The role of workplaces
in fast-growing start-ups

This Monday, at the very first Nordic Business Forum Sweden we had the great pleasure to meet YouTube co-founder Chad Hurley and talk about the role of the workplace in a start-up company. We also took a little peek into the future.

YouTube was founded in 2005 by Chad Hurley and two of his colleagues from PayPal. Within eighteen months the number of employees at YouTube had increased to 67 and the company was sold to Google. As a part of Google, the growth continued. So how did the YouTube workplace adapt to the fast growth?

Laid back atmosphere and free food

To start with Chad Hurley, Steve Chen and Jawed Karim worked from their homes and garages. Soon they were offered a few desks at the office of a venture capital firm they were working with. Their first own office was a small warehouse type room above a pizza shop and a sushi restaurant.

“It was a little concerning because we had a problem with rats”, Hurley tells laughing. “There was only about eight of us. One of the jobs we gave to our new employees on the first day was to build their own Ikea desk. It was sort of an initiation”.

“The working atmosphere at YouTube has always been laid back in terms of people being able to come in and leave when they want”, says Hurley. “Engineers would typically like to work late, so food would be brought into the office. The strategy is to give free food and make it feel like college so you didn’t have to leave, you just need to keep on working”, he continues with a smile.

Casual setting encouraged encounters

The atmosphere was kept casual. “Most of the time we were throwing footballs and Frisbees around the office to make it fun and that carried over to even after the acquisition”. At Google, they had a much larger building with indoor putting greens and Frisbee golf in the back yard.

As the size of the company grew, the importance of ensuring collaboration grew also. People met naturally in the more casual places but there was also a more formal structure through emails and meetings to communicate and touch base. Typically, there were Monday meetings where everyone got on the same page on what they were going to do for the week. They would also talk about what happened the week before.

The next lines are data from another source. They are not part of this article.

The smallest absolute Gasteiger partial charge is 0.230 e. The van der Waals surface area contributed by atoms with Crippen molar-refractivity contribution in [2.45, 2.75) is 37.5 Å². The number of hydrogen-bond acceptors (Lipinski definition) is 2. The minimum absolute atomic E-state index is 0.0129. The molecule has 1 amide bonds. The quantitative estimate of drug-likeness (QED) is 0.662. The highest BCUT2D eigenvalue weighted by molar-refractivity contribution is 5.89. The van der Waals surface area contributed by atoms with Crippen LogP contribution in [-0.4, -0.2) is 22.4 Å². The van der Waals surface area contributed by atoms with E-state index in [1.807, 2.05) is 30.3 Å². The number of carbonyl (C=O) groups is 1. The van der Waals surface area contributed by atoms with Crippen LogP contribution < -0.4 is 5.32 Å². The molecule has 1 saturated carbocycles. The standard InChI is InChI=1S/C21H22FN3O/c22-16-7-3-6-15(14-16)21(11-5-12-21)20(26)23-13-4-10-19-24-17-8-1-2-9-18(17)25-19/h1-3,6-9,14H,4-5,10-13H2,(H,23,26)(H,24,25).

All the groups within the office space sat in a traditional setting with their own department. The departments did not grow into silos however. “I think we continued innovating growth so quickly that it wasn’t necessarily a concern. We were a start-up within Google”, Hurley says.

The role of video in future workplaces

So how does Chad Hurley see the future of workplaces and the role of video and even augmented reality in them? “I can definitely see augmented reality affecting the physical workplace especially, if you are talking about opening an empty space and envisioning what it would look like – how to place the furniture and see the workflow”. Hurley also told us that in his current company MixBit, they have a “video window” open between their offices in the US and New Zealand.

He also sees some issues with the current virtual reality solutions. He finds them a little isolating. Nevertheless, he is in no doubt that in the future we will be taking part in meetings more and more also virtually.

In case you are curious to see what MixBit office looks like today, you can take a tour on their New Zealand office on MixBit website.


Image: Sarut Chaprasert / Shutterstock, Inc.
Bangkok Thailand ,DEC 2016 a man enjoying YouTube video 360 virtual reality experience at an office

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